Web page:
If the markets were looking for a pliant Federal Reserve this afternoon, they got everything they could have possibly wanted and more.
A few points to make:
** Any remaining hawkish holdouts on the Committee were brushed aside in the dovish revisions to the policy statement that strongly indicated policy is now at neutral. Notably citing “muted inflation,” the Committee without dissents affirmed they would be “patient” on “what future adjustments” may be appropriate, effectively opening the door to probabilities for a rate cut as much as the well-advertised pause, much less a hike. Indeed, despite describing an economy “rising at a solid rate” and a labor market that “continued to strengthen,” the bar to further rate hikes is now extremely high.
** The FOMC also issued a stand-alone “Statement Regarding Monetary Policy Implementation and Balance Sheet Normalization” that was perhaps even more dovish on several fronts: it referred to “ample reserves,” for instance, hinting at a larger balance sheet and by default, a sooner than previously indicated end to the balance sheet run-off; and the Committee also indicated a more policy-driven “flexibility” by being “prepared to adjust” the balance sheet “in light of economic and financial developments” that seemed to confirm the door is opening to a taper or “slowing” in the current pace of assets being run-off.
** And while he was careful to reaffirm the future policy path will be data-dependent, Chairman Jerome Powell did little in his press conference to push back against any of the dovish readings to the new Fed policy stance. Indeed the Dow was ripping higher by nearly 500 points as he spoke, yet he was seemingly a little less confident and perhaps a bit more defensive than would be ideal in the first of the press conferences after every meeting, especially in responding to the predictable and repeated questions about a “Powell Put” or “caving” to President Trump.
** We suspect in fact the “muted inflation” that made its way into the formal statement is more likely the crucial driver to the Fed’s more dovish near term policy stance. The internal debate over inflation dynamics has been a persistent theme running across the FOMC deliberations in recent years. The modest dip in inflation these last few months were more or less still within the confidence bands of the Fed’s inflation projections, but it may be the internal assessments are now turning towards an inertial inflation trending sideways that may now be at risk of ebbing just as it finally reached the 2% inflation target.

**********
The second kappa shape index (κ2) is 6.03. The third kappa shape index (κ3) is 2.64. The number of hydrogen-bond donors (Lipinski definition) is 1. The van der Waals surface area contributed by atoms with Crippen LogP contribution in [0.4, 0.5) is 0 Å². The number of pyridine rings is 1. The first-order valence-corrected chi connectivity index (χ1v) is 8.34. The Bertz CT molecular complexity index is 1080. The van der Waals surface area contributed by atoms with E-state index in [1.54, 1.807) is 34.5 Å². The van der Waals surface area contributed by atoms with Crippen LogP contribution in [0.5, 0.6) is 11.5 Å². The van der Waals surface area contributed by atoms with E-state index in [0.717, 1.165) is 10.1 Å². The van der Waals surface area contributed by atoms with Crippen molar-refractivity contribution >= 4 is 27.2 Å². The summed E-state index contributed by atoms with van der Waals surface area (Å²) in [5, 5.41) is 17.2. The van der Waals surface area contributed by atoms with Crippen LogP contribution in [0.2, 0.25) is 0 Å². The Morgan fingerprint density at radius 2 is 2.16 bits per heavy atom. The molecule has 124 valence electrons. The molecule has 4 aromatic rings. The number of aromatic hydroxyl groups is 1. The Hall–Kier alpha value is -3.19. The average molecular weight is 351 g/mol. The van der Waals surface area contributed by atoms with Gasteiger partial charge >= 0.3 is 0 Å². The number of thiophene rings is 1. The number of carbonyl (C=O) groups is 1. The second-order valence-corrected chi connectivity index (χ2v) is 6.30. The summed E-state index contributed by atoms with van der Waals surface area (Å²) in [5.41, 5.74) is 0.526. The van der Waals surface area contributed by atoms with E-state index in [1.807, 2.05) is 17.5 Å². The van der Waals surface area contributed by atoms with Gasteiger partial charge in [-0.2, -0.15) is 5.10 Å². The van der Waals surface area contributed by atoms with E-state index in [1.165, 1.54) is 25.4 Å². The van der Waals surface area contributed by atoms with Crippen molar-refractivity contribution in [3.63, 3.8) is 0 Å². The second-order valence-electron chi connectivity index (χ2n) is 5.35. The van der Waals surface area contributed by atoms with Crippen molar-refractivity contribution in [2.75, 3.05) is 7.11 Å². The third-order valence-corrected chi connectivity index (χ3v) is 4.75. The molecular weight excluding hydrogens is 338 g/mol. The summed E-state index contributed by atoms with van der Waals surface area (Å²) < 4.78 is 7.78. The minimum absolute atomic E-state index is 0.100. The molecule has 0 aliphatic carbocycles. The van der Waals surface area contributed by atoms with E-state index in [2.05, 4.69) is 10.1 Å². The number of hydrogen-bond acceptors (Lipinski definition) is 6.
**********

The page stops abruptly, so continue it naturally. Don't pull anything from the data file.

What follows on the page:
** If that proves to be the case — and we are not entirely certain but suspect it to be the case — it would be an indication of just how much the Committee consensus is moving away from the traditional Phillips Curve trade-offs as the paramount driver in the inflation process. In its place, there would seem to be a fuller embrace of a low inflation regime, driven primarily by anchored inflation expectations. If so, it would be a seminal internal shift similar in importance to the downgrade in the estimates for the longer run neutral that reshaped the rate dot plots and rate expectations in 2015 and 2016, even as the data and forecasts in both instances were largely unchanged.
** And relative to that backstory, we would add we were a bit surprised Chairman Powell did not adopt a more positive policy narrative to the Fed’s more dovish policy stance, that the muted inflation was for now affording the Fed a rare opportunity to probe a “high pressure economy” to test the limits for a higher labor participation, higher wages, and stronger productivity-enhancing investments. We would wonder whether that could become a policy messaging stance going forward.